This is the blog of Ian Rosales Casocot. Filipino writer. Sometime academic. Former backpacker. Twink bait. Hamster lover.
Interested in What I Create?
The Great Little Hunter
Pinspired Philippines, 2022
The Boy The Girl
The Rat The Rabbit
and the Last Magic Days
Republic of Carnage:
Three Horror Stories
For the Way We Live Now
Stories and Poems
From a Forgotten Life
Ateneo de Naga University Press, 2018
Don't Tell Anyone:
With Shakira Andrea Sison
Pride Press / Anvil Publishing, 2017
Cupful of Anger,
Bottle Full of Smoke:
The Stories of
Jose V. Montebon Jr.
Silliman Writers Series, 2017
First Sight of Snow
and Other Stories
Encounters Chapbook Series
Et Al Books, 2014
Celebration: An Anthology to Commemorate the 50th Anniversary of the Silliman University National Writers Workshop
Sands and Coral, 2011-2013
Silliman University, 2013
Handulantaw: Celebrating 50 Years of Culture and the Arts in Silliman
Tao Foundation and Silliman University Cultural Affairs Committee, 2013
Inday Goes About Her Day
Locsin Books, 2012
Beautiful Accidents: Stories
University of the Philippines Press, 2011
Heartbreak & Magic: Stories of Fantasy and Horror
Old Movies and Other Stories
National Commission for Culture
and the Arts, 2006
FutureShock Prose: An Anthology of Young Writers and New Literatures
Sands and Coral, 2003
Nominated for Best Anthology
2004 National Book Awards
Follow the Spy
Blogs I Read
IAN ROSALES CASOCOT
Thursday, March 16, 2023
7:00 AM |
The Darkness We Don’t Talk About
In 2008, a sort of funny thing happened. It was the second year of the Man Asian Literary Prize, the now defunct literature award given to the best novel in the English language [or in translation] by an author in Asia—and four Filipino authors were longlisted for the award: yours truly, Lakambini Sitoy, Alfred Yuson, and Miguel Syjuco, with the latter ending up winning the prize [and the Palanca Award for the novel at that time].
It was an amazing harvest of Philippine literature, and being thrust personally in the middle of that was surreal. [It tickled me to see my name in print on the New York Times book section, for example.] Part of it was the allure of the prize being given by the same body that was sponsoring the Booker Prize, and thus the Man Asian Literary Prize was being seen in many quarters as the “Asian Booker.” Another part of the allure was also the fact that we were the sophomore follow-up to a stellar first crop: in 2007, the Chinese writer Jiang Rong won the inaugural prize with his novel Wolf Totel, with the short list consisting of Soledad's Sister by Jose Dalisay Jr. [another Filipino writer], Families at Home by India’s Reeti Gadekar, Smile As They Bow by Myanmar’s Nu Nu Yi, and Habit of a Foreign Sky by Hong Kong’s Xu Xi. [The longlist was even more formidable, and included Mo Yan, the future Nobel Prize winner for literature.]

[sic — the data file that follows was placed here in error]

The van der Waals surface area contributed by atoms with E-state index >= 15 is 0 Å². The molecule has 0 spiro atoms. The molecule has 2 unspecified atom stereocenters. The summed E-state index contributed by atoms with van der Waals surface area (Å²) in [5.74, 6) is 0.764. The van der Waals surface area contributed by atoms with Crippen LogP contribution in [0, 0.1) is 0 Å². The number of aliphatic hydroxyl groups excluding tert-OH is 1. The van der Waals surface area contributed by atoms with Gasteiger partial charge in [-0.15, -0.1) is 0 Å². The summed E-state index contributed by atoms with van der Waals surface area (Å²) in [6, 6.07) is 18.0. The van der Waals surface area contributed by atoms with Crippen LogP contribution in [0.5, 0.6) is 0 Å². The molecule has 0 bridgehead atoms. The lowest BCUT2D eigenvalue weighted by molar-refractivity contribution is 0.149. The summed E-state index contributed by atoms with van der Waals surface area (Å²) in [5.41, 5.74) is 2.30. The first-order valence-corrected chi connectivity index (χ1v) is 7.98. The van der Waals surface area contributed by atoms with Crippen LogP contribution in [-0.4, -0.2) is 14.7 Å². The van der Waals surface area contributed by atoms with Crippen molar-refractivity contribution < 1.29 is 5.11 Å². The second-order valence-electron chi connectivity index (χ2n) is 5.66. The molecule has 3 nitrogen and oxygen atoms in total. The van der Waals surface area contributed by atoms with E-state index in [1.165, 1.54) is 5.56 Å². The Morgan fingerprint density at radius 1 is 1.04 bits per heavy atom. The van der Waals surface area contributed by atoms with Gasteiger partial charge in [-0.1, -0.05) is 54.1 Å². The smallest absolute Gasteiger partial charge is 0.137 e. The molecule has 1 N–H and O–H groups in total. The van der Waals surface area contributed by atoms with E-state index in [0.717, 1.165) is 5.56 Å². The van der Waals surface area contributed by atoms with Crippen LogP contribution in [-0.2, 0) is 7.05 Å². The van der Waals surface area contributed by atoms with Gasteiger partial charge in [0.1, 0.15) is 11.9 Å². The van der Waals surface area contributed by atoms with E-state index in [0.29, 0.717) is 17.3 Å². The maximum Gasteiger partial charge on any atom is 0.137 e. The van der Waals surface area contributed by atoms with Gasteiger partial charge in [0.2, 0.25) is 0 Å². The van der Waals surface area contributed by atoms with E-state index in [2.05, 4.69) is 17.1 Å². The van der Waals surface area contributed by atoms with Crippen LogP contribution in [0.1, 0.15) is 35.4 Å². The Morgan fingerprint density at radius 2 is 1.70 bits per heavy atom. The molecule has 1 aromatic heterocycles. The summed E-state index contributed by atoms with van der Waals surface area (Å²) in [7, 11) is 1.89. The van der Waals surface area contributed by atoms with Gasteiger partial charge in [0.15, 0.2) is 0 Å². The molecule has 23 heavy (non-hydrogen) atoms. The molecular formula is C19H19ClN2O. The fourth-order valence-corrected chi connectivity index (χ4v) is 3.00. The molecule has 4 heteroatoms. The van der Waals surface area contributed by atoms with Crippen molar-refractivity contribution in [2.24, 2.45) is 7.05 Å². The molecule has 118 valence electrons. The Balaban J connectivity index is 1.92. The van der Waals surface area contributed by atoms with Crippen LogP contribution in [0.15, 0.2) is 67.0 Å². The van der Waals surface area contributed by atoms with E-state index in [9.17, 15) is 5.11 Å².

But what struck me the most about the 2008 longlist was the fact that two Dumaguete writers made it in: there’s of course me, with the other one being Lakambini Sitoy. And ours were two novels whose premises are anchored on the dark soul of Dumaguete [and Negros Oriental as a whole].
My [still unpublished] novel is titled Sugar Land, and its drama springs from the infamous serial killings of young women by a landed Spanish mestizo that had rattled Dumaguete in the 1970s to the 1980s, ending in a tragic shoot-out near St. Paul’s in the early 1990s. Bing’s novel is Sweet Haven, where she renames Dumaguete as “Donostia” [and Silliman as “Sweet Haven University”], and follows the fall-out of a sex scandal, tailored after the infamous “Dumaguete sex scandal” in the mid-2000s, where several coeds were secretly filmed while engaging in sex, with the footage eventually leaked to pirates and jumpstarted the trend of amateur porn videos being titled after specific places [“Bacolod Sex Scandal,” etc.].
I joked then to Bing: “It’s funny how we are putting Dumaguete in a very negative light in our novels, with real life sex scandals and serial killers.”
But I know it was not easy for both of us to proceed with these projects, and we took pains fictionalizing the general information, although our details were culled from what reportage we could research from. She renamed the city to something else, and when we launched the novel at Silliman sometime in 2013, she understandably took pains to obfuscate the similarities. But anyone who knows Dumaguete/Silliman can read between the lines in her descriptions of Sweet Haven University, and her rightful condemnation of the misplaced moral lynching that can sometimes erupt in its hallowed halls. [In her novel, a young coed’s reputation has been tarnished because of the video, with her name gleefully dragged through the mud by the moralistic people of the town—but she has a secret she’s keeping: the man who raped and filmed her is the privileged son of a high-ranking university administrator.] In my novel, I did not hesitate from using the name “Dumaguete,” but I had to create another name for the alleged serial killer—simply because I knew his family [and I liked them!], and I did not feel it was right of me to have their name besmirched once more, even after so many years after their predecessor’s horrifying demise.
In a way, Bing and I were trading our tales using the subterfuges of secrets that Dumaguete traffics in. The truth is, you will never find concrete accounts of the serial killing or the video sex scandal on the Internet anymore, and the newspaper accounts are sketchy [if you can actually gain access to them]. But trust me, these accounts are alive in the private recollections and conversations among Dumaguetnons, gossiping as we do while in a party, while doing household chores, while drinking among friends. Nobody writes of these dark stuff in community newspapers. Nobody posts about these things on social media. But among ourselves, we talk.
People gossip. People have theories. People have emotional investments in the oral unraveling of these local misfortunes. But these discourses will never see print—except perhaps in the private chatgroups of Dumaguete Facebook.
And if you notice, I have never referred to a specific name at all in this article so far. This is the Dumaguete way.